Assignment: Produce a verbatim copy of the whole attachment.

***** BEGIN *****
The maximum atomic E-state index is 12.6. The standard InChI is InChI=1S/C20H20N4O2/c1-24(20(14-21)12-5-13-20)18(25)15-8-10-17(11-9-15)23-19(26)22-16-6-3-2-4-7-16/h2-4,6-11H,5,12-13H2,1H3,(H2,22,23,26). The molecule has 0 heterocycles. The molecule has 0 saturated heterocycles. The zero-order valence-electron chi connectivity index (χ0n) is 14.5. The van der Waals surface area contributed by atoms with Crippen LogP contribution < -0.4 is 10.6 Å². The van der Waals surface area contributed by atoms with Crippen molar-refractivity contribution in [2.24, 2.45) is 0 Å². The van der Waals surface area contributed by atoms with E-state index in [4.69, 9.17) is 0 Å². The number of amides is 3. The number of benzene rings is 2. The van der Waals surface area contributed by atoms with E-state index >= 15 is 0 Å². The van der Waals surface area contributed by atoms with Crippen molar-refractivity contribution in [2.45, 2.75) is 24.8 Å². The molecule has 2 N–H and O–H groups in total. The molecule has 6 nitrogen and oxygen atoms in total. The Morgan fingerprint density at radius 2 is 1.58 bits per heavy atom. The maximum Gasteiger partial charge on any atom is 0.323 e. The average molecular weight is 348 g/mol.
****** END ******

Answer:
The maximum atomic E-state index is 12.6. The standard InChI is InChI=1S/C20H20N4O2/c1-24(20(14-21)12-5-13-20)18(25)15-8-10-17(11-9-15)23-19(26)22-16-6-3-2-4-7-16/h2-4,6-11H,5,12-13H2,1H3,(H2,22,23,26). The molecule has 0 heterocycles. The molecule has 0 saturated heterocycles. The zero-order valence-electron chi connectivity index (χ0n) is 14.5. The van der Waals surface area contributed by atoms with Crippen LogP contribution < -0.4 is 10.6 Å². The van der Waals surface area contributed by atoms with Crippen molar-refractivity contribution in [2.24, 2.45) is 0 Å². The van der Waals surface area contributed by atoms with E-state index in [4.69, 9.17) is 0 Å². The number of amides is 3. The number of benzene rings is 2. The van der Waals surface area contributed by atoms with E-state index >= 15 is 0 Å². The van der Waals surface area contributed by atoms with Crippen molar-refractivity contribution in [2.45, 2.75) is 24.8 Å². The molecule has 2 N–H and O–H groups in total. The molecule has 6 nitrogen and oxygen atoms in total. The Morgan fingerprint density at radius 2 is 1.58 bits per heavy atom. The maximum Gasteiger partial charge on any atom is 0.323 e. The average molecular weight is 348 g/mol.